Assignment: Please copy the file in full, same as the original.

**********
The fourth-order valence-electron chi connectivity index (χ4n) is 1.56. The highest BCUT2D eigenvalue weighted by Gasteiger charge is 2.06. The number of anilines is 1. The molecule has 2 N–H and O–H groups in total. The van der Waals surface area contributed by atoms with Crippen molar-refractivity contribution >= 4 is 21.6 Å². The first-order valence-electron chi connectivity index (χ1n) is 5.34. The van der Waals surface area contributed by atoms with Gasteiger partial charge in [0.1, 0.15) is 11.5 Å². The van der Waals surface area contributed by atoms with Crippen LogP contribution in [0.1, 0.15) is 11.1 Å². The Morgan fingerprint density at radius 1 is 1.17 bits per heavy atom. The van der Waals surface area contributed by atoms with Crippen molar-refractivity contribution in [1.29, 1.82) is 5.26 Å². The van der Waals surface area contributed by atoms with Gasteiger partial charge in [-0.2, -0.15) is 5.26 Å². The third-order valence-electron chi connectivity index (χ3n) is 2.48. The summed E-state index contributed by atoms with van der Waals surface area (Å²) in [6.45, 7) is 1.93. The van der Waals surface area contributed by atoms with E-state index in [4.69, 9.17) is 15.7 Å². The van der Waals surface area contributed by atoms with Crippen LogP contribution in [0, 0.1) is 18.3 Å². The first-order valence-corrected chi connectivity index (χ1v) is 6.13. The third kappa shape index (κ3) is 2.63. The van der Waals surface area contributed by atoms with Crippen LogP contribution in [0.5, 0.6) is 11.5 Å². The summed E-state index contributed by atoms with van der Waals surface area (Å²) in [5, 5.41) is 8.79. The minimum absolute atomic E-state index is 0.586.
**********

The fourth-order valence-electron chi connectivity index (χ4n) is 1.56. The highest BCUT2D eigenvalue weighted by Gasteiger charge is 2.06. The number of anilines is 1. The molecule has 2 N–H and O–H groups in total. The van der Waals surface area contributed by atoms with Crippen molar-refractivity contribution >= 4 is 21.6 Å². The first-order valence-electron chi connectivity index (χ1n) is 5.34. The van der Waals surface area contributed by atoms with Gasteiger partial charge in [0.1, 0.15) is 11.5 Å². The van der Waals surface area contributed by atoms with Crippen LogP contribution in [0.1, 0.15) is 11.1 Å². The Morgan fingerprint density at radius 1 is 1.17 bits per heavy atom. The van der Waals surface area contributed by atoms with Crippen molar-refractivity contribution in [1.29, 1.82) is 5.26 Å². The van der Waals surface area contributed by atoms with Gasteiger partial charge in [-0.2, -0.15) is 5.26 Å². The third-order valence-electron chi connectivity index (χ3n) is 2.48. The summed E-state index contributed by atoms with van der Waals surface area (Å²) in [6.45, 7) is 1.93. The van der Waals surface area contributed by atoms with E-state index in [4.69, 9.17) is 15.7 Å². The van der Waals surface area contributed by atoms with Crippen LogP contribution in [0, 0.1) is 18.3 Å². The first-order valence-corrected chi connectivity index (χ1v) is 6.13. The third kappa shape index (κ3) is 2.63. The van der Waals surface area contributed by atoms with Crippen LogP contribution in [0.5, 0.6) is 11.5 Å². The summed E-state index contributed by atoms with van der Waals surface area (Å²) in [5, 5.41) is 8.79. The minimum absolute atomic E-state index is 0.586.